Jay Kay Klein died this past Sunday, May 13. That's him up above, photographing Roger Zelazny at Discon II, the 1974 Worldcon, and it's how those of us who knew him will remember him. Jay Kay was not a great photographer, but he was an important one. For something like fifty years, he carried his camera to science fiction conventions and snapped photos of writers and the other denizens of our subculture. He took thousands of photographs over the course of his life and consequently preserved a slice of our literary heritage.
I vividly remember one conversation with him at the 2000 Worldcon in Philadelphia. J.K. was feeling nostalgic. "I was at the first Philadelphia Worldcon in 1953," he told me, "and I know things about it that nobody else remembers."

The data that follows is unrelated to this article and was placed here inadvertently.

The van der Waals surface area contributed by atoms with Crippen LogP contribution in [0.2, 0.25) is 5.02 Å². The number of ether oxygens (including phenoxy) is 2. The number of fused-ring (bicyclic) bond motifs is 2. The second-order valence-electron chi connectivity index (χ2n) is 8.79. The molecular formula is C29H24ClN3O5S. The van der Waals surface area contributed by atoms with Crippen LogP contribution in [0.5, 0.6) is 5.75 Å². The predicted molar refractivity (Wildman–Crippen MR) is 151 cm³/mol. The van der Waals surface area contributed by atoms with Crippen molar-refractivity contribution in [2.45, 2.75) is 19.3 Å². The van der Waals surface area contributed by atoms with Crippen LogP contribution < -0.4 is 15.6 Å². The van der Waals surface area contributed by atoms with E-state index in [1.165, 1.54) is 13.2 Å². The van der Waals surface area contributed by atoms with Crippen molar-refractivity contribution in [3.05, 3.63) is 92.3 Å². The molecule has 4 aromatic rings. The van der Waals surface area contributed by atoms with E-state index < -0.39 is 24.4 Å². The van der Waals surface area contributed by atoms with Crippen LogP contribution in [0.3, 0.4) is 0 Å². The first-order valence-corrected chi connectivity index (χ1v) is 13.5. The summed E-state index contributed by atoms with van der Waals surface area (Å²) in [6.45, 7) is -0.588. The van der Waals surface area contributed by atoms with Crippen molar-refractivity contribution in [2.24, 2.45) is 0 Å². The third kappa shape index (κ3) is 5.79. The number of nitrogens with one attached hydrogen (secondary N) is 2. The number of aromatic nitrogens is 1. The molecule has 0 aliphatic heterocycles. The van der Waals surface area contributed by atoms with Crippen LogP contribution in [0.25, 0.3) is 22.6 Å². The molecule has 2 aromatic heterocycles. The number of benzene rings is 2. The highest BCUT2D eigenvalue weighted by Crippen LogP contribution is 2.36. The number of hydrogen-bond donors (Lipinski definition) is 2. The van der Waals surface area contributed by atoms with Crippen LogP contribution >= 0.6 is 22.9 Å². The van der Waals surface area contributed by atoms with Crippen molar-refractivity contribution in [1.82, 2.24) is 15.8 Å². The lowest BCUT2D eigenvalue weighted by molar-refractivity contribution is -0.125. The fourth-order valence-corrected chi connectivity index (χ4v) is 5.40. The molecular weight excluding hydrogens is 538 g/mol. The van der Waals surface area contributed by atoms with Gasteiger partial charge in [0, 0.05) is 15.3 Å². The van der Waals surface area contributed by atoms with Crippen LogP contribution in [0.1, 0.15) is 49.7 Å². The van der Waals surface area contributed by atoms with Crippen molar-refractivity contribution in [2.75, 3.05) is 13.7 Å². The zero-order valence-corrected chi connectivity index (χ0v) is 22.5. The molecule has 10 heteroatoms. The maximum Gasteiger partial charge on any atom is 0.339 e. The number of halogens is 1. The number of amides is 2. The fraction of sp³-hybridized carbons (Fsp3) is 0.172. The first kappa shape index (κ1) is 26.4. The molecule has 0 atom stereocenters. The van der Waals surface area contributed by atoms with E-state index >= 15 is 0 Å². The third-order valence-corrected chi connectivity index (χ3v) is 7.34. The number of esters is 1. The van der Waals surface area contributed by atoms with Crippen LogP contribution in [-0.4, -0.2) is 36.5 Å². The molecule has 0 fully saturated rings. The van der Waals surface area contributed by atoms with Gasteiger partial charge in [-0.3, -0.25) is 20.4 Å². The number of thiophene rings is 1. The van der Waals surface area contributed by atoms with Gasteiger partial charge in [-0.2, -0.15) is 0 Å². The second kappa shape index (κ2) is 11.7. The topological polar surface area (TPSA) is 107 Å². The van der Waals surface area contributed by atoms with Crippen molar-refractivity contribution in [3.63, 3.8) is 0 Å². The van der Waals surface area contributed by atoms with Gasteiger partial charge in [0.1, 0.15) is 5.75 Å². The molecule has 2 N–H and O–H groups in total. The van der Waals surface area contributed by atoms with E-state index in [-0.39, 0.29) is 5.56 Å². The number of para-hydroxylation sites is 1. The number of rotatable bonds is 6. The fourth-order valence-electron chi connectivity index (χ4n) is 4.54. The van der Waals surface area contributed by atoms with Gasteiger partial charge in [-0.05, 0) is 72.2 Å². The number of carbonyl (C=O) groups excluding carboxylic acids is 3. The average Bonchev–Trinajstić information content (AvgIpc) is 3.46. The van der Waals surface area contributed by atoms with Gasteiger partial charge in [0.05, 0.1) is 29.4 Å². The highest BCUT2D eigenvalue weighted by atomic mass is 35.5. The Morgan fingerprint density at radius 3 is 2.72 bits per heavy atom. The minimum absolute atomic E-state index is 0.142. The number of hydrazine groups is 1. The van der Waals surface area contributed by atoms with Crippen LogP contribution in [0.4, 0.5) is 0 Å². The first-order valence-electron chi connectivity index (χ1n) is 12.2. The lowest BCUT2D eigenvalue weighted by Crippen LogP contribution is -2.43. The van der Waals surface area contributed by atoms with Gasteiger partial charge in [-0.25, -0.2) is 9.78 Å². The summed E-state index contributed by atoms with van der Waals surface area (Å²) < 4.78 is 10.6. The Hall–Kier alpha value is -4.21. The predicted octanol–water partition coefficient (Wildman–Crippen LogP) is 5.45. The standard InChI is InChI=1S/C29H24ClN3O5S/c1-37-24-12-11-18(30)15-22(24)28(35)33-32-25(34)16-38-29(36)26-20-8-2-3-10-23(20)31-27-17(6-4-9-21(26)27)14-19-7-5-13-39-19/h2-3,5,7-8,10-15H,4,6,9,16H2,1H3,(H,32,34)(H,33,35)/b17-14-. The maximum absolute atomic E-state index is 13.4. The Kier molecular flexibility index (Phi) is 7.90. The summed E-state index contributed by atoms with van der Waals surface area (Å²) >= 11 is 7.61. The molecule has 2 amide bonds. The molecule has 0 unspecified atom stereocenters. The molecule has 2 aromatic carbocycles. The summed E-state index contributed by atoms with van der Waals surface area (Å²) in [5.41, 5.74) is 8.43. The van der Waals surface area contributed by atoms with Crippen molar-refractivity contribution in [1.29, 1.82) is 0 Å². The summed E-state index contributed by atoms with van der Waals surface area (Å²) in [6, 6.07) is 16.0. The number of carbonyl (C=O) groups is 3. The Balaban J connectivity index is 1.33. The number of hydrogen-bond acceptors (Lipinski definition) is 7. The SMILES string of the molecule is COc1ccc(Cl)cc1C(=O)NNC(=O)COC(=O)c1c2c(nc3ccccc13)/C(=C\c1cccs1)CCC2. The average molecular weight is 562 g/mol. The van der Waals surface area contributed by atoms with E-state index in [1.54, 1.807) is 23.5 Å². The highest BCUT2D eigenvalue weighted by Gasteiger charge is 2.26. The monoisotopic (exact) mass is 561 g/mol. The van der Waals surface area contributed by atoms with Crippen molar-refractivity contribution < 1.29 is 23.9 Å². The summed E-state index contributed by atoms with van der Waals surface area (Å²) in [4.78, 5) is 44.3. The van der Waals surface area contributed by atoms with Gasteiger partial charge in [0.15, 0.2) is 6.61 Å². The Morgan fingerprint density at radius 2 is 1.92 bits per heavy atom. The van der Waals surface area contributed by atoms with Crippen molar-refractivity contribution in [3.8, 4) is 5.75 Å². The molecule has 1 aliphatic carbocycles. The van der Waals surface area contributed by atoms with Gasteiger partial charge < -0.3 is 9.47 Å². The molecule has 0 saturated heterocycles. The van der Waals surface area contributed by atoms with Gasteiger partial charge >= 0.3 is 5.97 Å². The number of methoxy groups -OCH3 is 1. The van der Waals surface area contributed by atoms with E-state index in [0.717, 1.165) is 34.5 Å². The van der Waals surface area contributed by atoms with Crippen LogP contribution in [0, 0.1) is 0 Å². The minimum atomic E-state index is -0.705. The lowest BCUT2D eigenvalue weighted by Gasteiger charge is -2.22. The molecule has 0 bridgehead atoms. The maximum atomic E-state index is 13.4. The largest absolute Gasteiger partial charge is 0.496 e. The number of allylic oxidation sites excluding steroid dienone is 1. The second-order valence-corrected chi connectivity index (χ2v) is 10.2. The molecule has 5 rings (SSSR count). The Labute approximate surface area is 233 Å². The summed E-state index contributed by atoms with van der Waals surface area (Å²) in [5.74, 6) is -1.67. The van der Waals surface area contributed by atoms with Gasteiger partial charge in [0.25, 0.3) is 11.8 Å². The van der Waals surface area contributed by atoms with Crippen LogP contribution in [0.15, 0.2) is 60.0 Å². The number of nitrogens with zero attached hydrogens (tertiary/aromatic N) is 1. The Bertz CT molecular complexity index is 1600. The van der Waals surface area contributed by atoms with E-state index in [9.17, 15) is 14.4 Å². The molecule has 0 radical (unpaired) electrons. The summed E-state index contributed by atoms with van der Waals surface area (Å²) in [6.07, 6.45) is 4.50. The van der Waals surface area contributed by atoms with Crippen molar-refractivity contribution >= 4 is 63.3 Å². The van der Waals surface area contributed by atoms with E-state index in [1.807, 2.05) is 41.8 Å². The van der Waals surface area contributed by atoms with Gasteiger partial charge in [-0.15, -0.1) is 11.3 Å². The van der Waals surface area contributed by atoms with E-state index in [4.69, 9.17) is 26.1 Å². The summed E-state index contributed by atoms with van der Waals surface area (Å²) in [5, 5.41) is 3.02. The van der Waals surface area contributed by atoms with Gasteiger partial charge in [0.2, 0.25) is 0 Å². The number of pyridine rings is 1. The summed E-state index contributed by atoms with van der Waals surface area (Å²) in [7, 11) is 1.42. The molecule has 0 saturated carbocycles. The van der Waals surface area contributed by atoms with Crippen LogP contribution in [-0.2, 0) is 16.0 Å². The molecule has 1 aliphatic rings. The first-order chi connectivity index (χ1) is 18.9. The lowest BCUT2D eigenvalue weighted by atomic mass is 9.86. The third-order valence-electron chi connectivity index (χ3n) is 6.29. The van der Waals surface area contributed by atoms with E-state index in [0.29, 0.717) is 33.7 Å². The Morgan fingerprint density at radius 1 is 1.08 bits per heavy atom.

"Oh, yeah? Like what?" I asked.
"Like the fact that I was there."
Rest in peace, Jay Kay. You're not forgotten.
And as always . . .
I'm on the road. I'll be home tonight and at the Nebula banquet on Saturday. But on Monday I fly to Ekaterinburg for Aelita, Russia's oldest science fiction convention, and I won't be back until June 1. I'll do my best to post from Russia while I'm there but the Intertubes haven't reached the degree of saturation in Siberia that they have in the States. So there may be some lengthy silences ahead.